Mello believes that, while the lockdown clearly posed many challenges for the influencer industry, it also accelerated trends such as “demand for online courses, the need for more authentic and real content on social media, the social obligation to use one’s influence to speak out about social and political issues, the transition of retail to e-commerce, the transition to short-form video content.”
Mello was “forced to think of ways to future-proof my business” while stuck at home, she said, and to think outside the box. She accomplished this by focusing on new ventures such as online courses to assist people in growing their businesses on social media and creating more short-form video content.
Haldeman also tried new things and stated that she was “committed to learning as much as I could and improving my skill set to be better at my job.” She threw herself into her studies, completing a Wine & Spirit Education Trust course as well as a certification program in international tourism and events management.
“I just tried to think of as many positives as I could,” she explained.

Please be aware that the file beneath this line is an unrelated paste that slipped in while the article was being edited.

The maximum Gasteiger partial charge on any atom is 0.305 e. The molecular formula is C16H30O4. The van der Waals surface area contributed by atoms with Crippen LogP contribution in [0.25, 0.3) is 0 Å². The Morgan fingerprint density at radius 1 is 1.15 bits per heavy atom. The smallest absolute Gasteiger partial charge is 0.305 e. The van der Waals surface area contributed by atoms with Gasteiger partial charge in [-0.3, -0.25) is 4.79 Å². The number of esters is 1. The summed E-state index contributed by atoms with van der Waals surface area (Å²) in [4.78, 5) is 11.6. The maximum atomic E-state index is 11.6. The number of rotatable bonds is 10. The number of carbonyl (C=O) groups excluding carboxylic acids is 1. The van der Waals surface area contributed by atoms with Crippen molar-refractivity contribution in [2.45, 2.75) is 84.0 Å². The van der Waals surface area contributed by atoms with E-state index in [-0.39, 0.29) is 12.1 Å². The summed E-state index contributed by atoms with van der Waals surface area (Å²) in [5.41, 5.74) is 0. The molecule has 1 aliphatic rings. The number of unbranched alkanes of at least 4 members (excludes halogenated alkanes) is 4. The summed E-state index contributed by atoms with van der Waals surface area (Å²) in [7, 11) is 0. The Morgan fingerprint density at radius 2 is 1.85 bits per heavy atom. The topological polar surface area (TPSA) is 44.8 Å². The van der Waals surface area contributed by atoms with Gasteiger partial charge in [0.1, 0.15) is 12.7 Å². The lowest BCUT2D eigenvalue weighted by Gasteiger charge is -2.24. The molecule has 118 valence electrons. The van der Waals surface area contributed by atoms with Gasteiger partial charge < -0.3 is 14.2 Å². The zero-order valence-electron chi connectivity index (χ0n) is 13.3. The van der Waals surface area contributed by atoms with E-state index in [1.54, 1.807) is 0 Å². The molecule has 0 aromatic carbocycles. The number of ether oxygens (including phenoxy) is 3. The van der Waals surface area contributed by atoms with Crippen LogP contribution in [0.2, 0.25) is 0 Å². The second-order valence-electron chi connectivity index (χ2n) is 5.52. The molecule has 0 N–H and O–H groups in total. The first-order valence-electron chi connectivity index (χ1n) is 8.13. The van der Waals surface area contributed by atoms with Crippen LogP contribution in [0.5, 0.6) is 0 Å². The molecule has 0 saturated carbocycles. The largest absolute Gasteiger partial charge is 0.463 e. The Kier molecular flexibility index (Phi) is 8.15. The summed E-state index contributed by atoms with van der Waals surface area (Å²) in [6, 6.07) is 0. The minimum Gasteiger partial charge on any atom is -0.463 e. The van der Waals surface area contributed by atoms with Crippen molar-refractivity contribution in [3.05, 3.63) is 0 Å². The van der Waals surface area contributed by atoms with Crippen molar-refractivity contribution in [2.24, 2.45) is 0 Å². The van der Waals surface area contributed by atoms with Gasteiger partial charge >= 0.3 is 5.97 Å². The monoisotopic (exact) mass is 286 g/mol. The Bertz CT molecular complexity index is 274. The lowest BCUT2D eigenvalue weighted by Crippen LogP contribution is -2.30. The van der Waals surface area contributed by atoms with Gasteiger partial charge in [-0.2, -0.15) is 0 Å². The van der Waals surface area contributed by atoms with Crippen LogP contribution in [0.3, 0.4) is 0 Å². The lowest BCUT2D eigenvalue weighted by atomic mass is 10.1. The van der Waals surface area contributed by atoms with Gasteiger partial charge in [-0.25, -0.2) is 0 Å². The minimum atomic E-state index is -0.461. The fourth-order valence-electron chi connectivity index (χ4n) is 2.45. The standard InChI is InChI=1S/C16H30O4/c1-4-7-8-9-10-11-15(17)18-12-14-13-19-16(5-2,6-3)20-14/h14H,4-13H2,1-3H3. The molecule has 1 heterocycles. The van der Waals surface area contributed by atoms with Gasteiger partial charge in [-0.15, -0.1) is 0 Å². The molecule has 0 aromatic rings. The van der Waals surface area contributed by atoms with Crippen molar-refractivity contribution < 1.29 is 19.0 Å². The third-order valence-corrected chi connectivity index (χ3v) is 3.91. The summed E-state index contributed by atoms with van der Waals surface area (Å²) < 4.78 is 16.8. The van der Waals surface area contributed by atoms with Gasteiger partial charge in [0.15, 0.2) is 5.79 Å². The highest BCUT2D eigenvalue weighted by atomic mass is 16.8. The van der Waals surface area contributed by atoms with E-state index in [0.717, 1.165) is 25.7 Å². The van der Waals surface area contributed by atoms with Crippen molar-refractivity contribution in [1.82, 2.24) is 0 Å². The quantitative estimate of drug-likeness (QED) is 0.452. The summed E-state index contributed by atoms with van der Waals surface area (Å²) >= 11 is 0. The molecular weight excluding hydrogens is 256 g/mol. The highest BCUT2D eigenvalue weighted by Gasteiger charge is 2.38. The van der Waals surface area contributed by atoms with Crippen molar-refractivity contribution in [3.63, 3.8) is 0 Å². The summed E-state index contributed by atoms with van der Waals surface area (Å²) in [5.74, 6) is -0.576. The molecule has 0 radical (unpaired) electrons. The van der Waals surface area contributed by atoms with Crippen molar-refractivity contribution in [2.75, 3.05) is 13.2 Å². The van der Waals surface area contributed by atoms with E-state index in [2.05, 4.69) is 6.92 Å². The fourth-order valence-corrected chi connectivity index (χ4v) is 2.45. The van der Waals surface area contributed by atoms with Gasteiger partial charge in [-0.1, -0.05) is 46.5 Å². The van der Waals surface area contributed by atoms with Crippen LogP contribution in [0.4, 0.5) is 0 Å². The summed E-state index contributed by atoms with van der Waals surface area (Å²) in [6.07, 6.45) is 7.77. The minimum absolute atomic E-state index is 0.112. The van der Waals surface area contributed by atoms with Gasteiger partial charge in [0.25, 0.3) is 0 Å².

“No matter what approach they took, someone in their comments section was always criticizing them for it.”
Mello, on the other hand, realized she had an advantage as the lockdown continued.
“Brands quickly realized that they needed to leverage creators more than ever to reach their target demographic now that no one was going to stores or looking at billboards around the city,” she said. “I went from having all of my contracts canceled to receiving a large number of new ones all at once a few months later.” Mello said that with the new brand deals and sales of her online courses, 2020 ended up being her most profitable year yet, which she called a “blessing in disguise.”
Soon after, a new question arose: When should they get back on the road? Each influencer stated that she was hesitant to re-enter the public eye. They were concerned not only about safety, but also about appearing out of touch, even though they followed all local safety ordinances and admitted to being willing to accept a level of risk that others might not be.
“It’s been fascinating to see the diverse reactions of travel creators to this epidemic,” Sognonvi observed. “Some people decided not to travel at all. Others chose to travel solely by car, with no flights. Some only traveled within the country, with no international trips. But what I noticed was that no matter what approach they took, someone in their comments section was always criticizing them for it.”
Last July, Sognonvi and her family began to venture out, first with a staycation in Manhattan, then a trip to Colonial Williamsburg. In her posts from the fall, she emphasized how important she thought it was to show people how they could travel, giving her followers advice on things like choosing a hotel with proper safety protocols and flying safely.